The Andy Thomas Space Foundation is launching its primary and high school programs to introduce space science and technology into the classroom, with the intention of taking the innovative courses national.
Piloted in 2021, these programs are two of the nine educational scholarship and award opportunities on offer from the Foundation in 2022 and approach space innovation and education in unique and interactive ways.
Andy Thomas Space Foundation Chair, Michael Davis AO, said the importance of supporting space education initiatives in schools is evidenced by the response of the students to the learning and problem-solving challenges they are presented with.
“Space-related projects are a wonderful source of inspiration for students, and they also assist to shape tomorrow’s space workforce,” Davis said.
The primary school program is in collaboration with the South Australian education technology company Makers Empire and utilises design challenges to expose students to space innovation with the assistance of 3D printing and app-supported development resources.
Two to five teachers from each school will train with subject-matter experts who will share how space technology is being used to solve problems on earth.
Co-CEO of Makers Empire, Jon Soong, said the program helps young students develop an interest in space.
“It engages them in STEM learning connected to real-world problem-solving to gain an understanding of some of the pathways to a career in space,” he said.
The secondary school program is coordinated by Hamilton Secondary College and facilitates the use of the Aldrin Foundation’s Giant Mars Map to engage students in a deeper understanding of space travel.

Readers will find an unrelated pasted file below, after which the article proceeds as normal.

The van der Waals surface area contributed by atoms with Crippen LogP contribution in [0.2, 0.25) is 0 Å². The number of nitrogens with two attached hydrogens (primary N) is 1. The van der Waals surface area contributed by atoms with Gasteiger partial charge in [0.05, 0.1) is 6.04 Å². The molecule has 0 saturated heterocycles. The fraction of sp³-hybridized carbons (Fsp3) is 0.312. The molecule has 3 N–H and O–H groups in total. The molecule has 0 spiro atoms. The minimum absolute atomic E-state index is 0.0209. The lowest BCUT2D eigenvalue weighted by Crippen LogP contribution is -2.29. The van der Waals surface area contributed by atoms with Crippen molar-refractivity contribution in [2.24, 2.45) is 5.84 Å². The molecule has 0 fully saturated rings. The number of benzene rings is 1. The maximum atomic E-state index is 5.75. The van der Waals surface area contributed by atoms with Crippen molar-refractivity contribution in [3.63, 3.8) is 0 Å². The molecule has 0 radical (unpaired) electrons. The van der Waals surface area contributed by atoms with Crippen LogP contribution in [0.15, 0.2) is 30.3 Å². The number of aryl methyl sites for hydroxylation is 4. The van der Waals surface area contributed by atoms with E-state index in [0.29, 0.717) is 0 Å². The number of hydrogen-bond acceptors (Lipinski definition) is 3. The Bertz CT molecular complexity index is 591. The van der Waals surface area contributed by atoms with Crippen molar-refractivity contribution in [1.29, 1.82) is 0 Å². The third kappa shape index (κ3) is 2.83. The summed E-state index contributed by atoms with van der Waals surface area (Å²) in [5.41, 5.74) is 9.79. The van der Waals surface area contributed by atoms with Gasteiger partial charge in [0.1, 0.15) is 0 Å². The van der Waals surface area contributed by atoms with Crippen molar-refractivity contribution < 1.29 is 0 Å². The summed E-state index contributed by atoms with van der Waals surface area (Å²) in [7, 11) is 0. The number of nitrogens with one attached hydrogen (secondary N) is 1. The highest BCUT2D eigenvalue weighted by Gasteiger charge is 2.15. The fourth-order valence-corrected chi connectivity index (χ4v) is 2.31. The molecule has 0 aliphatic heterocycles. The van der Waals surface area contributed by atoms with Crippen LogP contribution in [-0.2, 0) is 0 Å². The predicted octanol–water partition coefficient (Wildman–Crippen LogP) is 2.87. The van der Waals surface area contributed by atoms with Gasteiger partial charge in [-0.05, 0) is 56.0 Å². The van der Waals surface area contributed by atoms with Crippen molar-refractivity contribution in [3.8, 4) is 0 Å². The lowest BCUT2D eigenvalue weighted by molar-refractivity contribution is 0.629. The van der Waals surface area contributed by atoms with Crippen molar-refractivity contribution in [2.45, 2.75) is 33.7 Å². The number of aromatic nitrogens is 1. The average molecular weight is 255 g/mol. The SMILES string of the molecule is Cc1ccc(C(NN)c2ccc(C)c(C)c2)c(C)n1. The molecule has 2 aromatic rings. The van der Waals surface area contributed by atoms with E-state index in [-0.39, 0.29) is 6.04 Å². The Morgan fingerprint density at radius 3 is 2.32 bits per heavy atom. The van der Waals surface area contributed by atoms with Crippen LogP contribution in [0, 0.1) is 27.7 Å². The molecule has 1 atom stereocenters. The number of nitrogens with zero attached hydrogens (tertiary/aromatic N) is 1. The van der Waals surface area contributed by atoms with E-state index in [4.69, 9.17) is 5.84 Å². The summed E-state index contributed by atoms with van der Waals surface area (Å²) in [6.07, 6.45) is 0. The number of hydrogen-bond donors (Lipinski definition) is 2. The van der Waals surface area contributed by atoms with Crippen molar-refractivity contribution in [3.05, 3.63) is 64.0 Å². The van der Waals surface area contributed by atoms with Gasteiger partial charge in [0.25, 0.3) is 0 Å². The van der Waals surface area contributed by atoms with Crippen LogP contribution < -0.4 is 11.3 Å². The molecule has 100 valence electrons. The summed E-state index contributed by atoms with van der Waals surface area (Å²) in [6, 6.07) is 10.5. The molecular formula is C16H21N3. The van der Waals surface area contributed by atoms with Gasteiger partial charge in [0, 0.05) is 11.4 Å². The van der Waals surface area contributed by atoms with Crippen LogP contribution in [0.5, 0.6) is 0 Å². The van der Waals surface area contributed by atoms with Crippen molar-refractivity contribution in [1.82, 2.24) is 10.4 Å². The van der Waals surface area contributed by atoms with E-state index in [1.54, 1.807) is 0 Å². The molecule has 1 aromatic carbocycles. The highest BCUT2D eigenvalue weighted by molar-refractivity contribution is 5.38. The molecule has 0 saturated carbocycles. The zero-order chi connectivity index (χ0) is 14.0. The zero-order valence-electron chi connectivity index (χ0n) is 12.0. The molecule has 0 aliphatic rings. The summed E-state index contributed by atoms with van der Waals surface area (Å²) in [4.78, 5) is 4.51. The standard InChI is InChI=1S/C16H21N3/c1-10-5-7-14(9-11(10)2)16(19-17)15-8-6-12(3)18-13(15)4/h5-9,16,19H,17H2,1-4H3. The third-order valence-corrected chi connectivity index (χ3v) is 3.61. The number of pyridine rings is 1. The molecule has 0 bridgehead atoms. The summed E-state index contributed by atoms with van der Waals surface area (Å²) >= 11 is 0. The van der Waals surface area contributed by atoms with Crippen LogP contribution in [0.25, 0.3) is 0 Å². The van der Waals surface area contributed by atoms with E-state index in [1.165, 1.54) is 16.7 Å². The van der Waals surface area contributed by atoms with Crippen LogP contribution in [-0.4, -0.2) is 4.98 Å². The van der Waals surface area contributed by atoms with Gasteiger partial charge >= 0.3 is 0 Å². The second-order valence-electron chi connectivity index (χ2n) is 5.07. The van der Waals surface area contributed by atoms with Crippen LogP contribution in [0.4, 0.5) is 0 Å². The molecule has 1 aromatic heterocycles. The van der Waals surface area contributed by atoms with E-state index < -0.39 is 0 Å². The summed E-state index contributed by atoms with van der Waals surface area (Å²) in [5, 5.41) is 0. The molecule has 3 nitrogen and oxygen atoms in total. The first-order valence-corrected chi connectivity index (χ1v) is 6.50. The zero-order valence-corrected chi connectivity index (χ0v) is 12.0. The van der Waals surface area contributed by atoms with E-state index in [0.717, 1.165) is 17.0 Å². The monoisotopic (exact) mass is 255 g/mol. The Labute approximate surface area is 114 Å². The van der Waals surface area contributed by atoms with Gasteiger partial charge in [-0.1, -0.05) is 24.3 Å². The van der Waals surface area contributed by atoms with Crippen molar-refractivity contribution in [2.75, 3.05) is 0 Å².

Principal of Hamilton Secondary College, Peta Kourbelis, said she was excited to see that the range of projects proposed by schools is increasingly innovative.
“More rural schools are involved, allowing students from throughout South Australia to find out about the amazing opportunities available in the rapidly expanding space sector,” she said.
The Andy Thomas Space Foundation Education Fund has pledged more than $500,000 towards space education activities and opportunities for students and early career researchers and plans to continue growing its offerings.
Andy Thomas Space Foundation CEO, Nicola Sasanelli AM, said the foundation has reached more than 150 students across Australia in its first two years of operation.”
“With clearly identifiable pathways available for students interested in and passionate about the Australian Space industry, we are proud to play our part in supporting this growth and producing the next generation of leaders for the sector,” Sasanelli said.
“Adelaide, and especially the Discovery Centre at Lot Fourteen, will be the epicentre of this program, and we have the ambition to take this national to more than 80 schools around Australia.”